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New Heritage playwright offers challenges in Avatara


Avatar: 1. Hinduism a god's coming down in bodily form to the earth; incarnation of a god. 2. Any incarnation or embodiment, as of a quality or concept in a person.

This dictionary definition of "avatar" may give some clue as to the theme of Sandra Cavanaugh's intriguing new play Avatara. Or it may not. The script raises many questions about life, religion, reincarnation, extrasensory powers, the nature and magic of the universe, Karma, purposes, choices and ultimate responsibility. Fortunately, the playwright lacks the hubris to think she can provide all the answers. So that leaves the play, although enjoyable--even fascinating--with lots of questions. But the Saturday night audience must have been in a questioning mood, because they gave the show an enthusiastic standing ovation.

The framework for this examination of life's meaning and purpose is placed in a college town in the west (maybe Boise?). Michael Fisher, a young teacher at the university just moving into his comfortable, middle class house, is suddenly engulfed by a disparate group of people--12 to be precise--who descend upon him in answer to an irresistible urge to make him their spiritual teacher. A stretch here? Maybe. But the playwright has them arrive in such a flurry, that the scene is filled with humor, confusion and a feeling of excitement.

Michael is portrayed with warm sincerity by Drew Ebersole, who even makes miracles seem believable. Ebersole evinces an inner peace and intensity that give him power and the ability to manage his unusual house guests (and keep them from killing each other). Although he repeatedly says he's just a "regular guy," many of the disciples insist upon viewing him as a messiah or a prophet, especially after he demonstrates his "healing touch." As many disciples throughout history have learned, the road to paradise and/or spiritual development is not an easy one.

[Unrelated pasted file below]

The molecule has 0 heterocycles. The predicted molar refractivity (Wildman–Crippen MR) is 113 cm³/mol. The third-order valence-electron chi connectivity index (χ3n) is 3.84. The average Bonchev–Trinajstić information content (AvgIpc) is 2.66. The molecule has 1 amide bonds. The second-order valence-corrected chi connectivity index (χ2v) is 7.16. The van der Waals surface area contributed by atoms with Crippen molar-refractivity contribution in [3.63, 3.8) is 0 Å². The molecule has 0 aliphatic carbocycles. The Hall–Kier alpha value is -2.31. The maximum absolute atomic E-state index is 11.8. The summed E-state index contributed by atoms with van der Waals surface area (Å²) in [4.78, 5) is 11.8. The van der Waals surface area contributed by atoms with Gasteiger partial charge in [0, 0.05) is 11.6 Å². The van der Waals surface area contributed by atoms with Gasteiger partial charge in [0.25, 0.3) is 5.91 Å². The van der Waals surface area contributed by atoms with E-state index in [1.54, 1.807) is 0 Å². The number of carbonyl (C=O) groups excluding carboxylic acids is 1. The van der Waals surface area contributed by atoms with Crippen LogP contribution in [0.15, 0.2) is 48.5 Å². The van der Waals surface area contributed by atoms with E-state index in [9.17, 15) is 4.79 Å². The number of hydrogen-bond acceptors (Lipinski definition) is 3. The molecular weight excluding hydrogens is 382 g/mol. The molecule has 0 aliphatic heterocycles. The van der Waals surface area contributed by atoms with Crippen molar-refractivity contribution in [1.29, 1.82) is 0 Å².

The other cast members do a remarkable job at creating interesting personas. Peter Steadman, the first person to find Michael, is played with great gusto and bluster by James B. Fisk, who gradually learns to control his "big mouth." Juliet Noonan is the flamboyant Toni Pierce, a professional psychic with a tempestuous temper. The gentle brother and sister hippies, Hannah and Josh White, are made amusing and lovable by Luke Massengill and Jamie Farmer Ebersole and the "famous" Judy Simon stalks the stage in elegant fashions and a dazzling smile, thanks to Leta Neustaedter.

The needy young girl, Monica Adamson, is portrayed with sweetness and charm by Annie Bulow. Her attachment and love for the mysterious John Shepherd become catalysts for possible tragedy. John, the last person to arrive on the scene, is rather casually played by Michael Denney with a very laid back personality but strong feelings and strange knowledge. By the play's end, we suspect he may be an angel, but he goes on his way with a practiced, jaunty wave.

Mitch McNees, as Phillip Parkeras Smythe III, gives new meaning to the "poor little rich boy" life, and his desperate craving to be a part of the group adds to his character's appeal. Lydia Davis, portrayed by Premdaya, delivers pizza and then just stays on. She is also a math student at the university, but her character in the script doesn't seem as developed as some of the others.

Craig Kreiser is perfect as the analyzing, questioning Gavin Crown, who will only believe what he can see and experience himself. Kreiser's facial expressions reflect his doubts and skepticism as much as his lines do. Amy Gile is exuberant and fun as Elizabeth Fairchild, who unsuccessfully fights her attraction to Michael, their teacher. And Douglas Hoggatt is riveting in his portayal of the devout and fanatical Christian, Derek Milton.

If you don't spot some symbolism in these names, both I, and playwright Cavanaugh, will be surprised. While the play is spiritual in nature, it shouldn't offend anyone who has an open mind and has asked some of the same questions. However, the play needs to be tightened up, with fewer repetitious scenes and arguments. It runs three and a half hours, including two intermissions. Fortunately, the play starts at 7 p.m., with booths, card readings and other information available in the lobby from 6 p.m. to curtain time.


Written and directed by Sandra Cavanaugh

Performed by The New Heritage Theatre Co. at Borah High School, 6001 Cassia

7 p.m. Wednesday to Saturday, Jan. 19 to 22; 2 p.m. matinee Sunday, Jan. 23

Tickets $25 general admission; $15 students and seniors; groups of 10 or more (pre-paid) $10 each

Reservations at 381-0958